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Quantum Mechanics and How The Mind Works

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    Quantum Mechanics Could Be Used To Describe The Way Memory Works And Revolutionise The Way We Think About The Human Mind Science and technology researcher
    Message 1 of 1 , May 2, 2009
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      Quantum Mechanics Could Be Used To Describe
      The Way Memory Works And Revolutionise The
      Way We Think About The Human Mind

      Science and technology researcher Professor
      Peter Bruza is leading a study to explore the
      similarities between associations in human and
      the quantum correlations, also known as quantum
      entanglement.

      Professor Bruza said entanglement was a bizarre
      phenomenon in which seemingly separate quantum
      systems behaved as one.

      "In quantum mechanics, systems are physically
      non-separable, and this characteristic trait is
      called entanglement," he said.

      "The key to our research is to consider non-separability
      as something applicable to the cognitive realm of memory."

      Professor Bruza said like the systems found in
      quantum mechanics, words were inseparable from
      their associated words.

      "Whenever a person recalls a word, associated words
      always come to mind, and, in fact, it is impossible
      to not recall those associated words," he said.

      "For example, if I say the word 'bat' and ask
      you to tell me the next word you think of, it
      might be 'vampire'. Then if I ask you to do the
      same with the word 'boxer', you might reply 'dog'.

      "In this case, we could speculate that the words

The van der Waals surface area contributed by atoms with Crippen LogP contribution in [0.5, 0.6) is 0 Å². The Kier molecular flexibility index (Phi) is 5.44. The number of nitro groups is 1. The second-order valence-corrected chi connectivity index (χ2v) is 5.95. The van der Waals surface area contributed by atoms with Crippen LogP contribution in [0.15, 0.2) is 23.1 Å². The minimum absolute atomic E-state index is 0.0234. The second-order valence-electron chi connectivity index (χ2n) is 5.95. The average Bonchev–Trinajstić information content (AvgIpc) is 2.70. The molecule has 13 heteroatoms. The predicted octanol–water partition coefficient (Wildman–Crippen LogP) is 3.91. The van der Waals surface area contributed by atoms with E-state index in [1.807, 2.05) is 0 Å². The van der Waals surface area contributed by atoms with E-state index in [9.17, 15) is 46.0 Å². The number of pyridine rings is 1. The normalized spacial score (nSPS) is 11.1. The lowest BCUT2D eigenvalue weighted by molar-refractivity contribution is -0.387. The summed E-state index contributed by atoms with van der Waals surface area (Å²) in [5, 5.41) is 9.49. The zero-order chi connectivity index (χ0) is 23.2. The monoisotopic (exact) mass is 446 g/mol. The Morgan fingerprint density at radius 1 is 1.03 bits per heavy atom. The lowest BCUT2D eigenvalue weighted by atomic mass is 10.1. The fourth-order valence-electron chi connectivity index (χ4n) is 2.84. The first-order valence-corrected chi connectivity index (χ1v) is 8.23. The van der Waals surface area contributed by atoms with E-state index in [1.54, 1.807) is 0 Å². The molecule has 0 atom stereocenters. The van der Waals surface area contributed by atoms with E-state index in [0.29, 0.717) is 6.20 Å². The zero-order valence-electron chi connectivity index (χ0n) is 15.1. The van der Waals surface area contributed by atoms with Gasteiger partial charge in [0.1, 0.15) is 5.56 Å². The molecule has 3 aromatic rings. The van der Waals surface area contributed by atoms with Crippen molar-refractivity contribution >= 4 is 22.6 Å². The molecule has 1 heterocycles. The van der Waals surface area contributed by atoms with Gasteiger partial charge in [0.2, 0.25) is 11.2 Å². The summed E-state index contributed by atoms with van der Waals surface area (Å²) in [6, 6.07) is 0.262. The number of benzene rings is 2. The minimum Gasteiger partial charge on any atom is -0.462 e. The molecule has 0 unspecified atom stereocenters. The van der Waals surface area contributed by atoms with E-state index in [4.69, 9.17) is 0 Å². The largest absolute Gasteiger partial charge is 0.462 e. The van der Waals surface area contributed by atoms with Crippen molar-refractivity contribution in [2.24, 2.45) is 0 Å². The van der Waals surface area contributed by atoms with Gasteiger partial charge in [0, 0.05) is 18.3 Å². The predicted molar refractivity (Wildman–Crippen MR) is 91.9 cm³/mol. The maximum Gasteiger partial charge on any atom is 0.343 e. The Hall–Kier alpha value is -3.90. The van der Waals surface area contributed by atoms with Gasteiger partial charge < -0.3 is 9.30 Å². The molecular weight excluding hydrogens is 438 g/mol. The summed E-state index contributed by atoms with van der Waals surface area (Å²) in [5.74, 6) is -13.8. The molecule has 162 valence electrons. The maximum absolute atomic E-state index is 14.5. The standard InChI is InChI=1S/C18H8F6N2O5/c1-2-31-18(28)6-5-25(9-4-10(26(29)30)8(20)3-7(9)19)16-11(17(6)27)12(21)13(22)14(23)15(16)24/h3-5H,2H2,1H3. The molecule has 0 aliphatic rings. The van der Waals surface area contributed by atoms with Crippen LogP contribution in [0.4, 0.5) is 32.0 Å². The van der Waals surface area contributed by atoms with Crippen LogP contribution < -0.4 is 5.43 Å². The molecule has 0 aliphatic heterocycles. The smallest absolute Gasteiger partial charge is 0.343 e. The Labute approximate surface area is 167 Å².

'bat' and 'boxer' are entangled in your memory
      because after associating bat with an animal, you
      also associated boxer with an animal instead of with sport.

      "This would be significant because experiments
      show people are predisposed to associate the
      word 'boxer' with sport and are more likely to
      choose a word like 'gloves'.

      "The way people associate words is very
      intriguing. It could revolutionise how we
      understand the workings of human memory.

      "Ultimately we are hoping this theory will
      lead to a new genre of information processing
      technology that is genuinely aligned with human cognition."

      Professor Bruza's team has joined with empirical
      psychologists at the University of South Florida,
      US, to undertake the Quantum mechanics of semantic
      space study, which has received an Australian
      Research Council Discovery grant.

      "Fundamentally the study is about gaining an
      understanding of the intriguing connections between
      cognitive science and quantum theory," he said.

      "We are investigating whether mathematical similarities
      between word associations and quantum theory could
      lead to totally new models of how humans process
      words and meaning."

      Professor Bruza said quantum theory was probably
      the most stunningly successful theory ever devised.

      "At present, there are no known experimental
      deviations from its predictions," he said.

      "While often thought of as only applying to the
      sub-atomic realm, quantum theory is also crucial
      for explaining why stars shine, how the universe
      formed and the stability of matter."

      Source:
      Rachael Wilson
      Queensland University of Technology
      ________________________________________
      Article URL: http://www.medicalnewstoday.com/articles/148491.php
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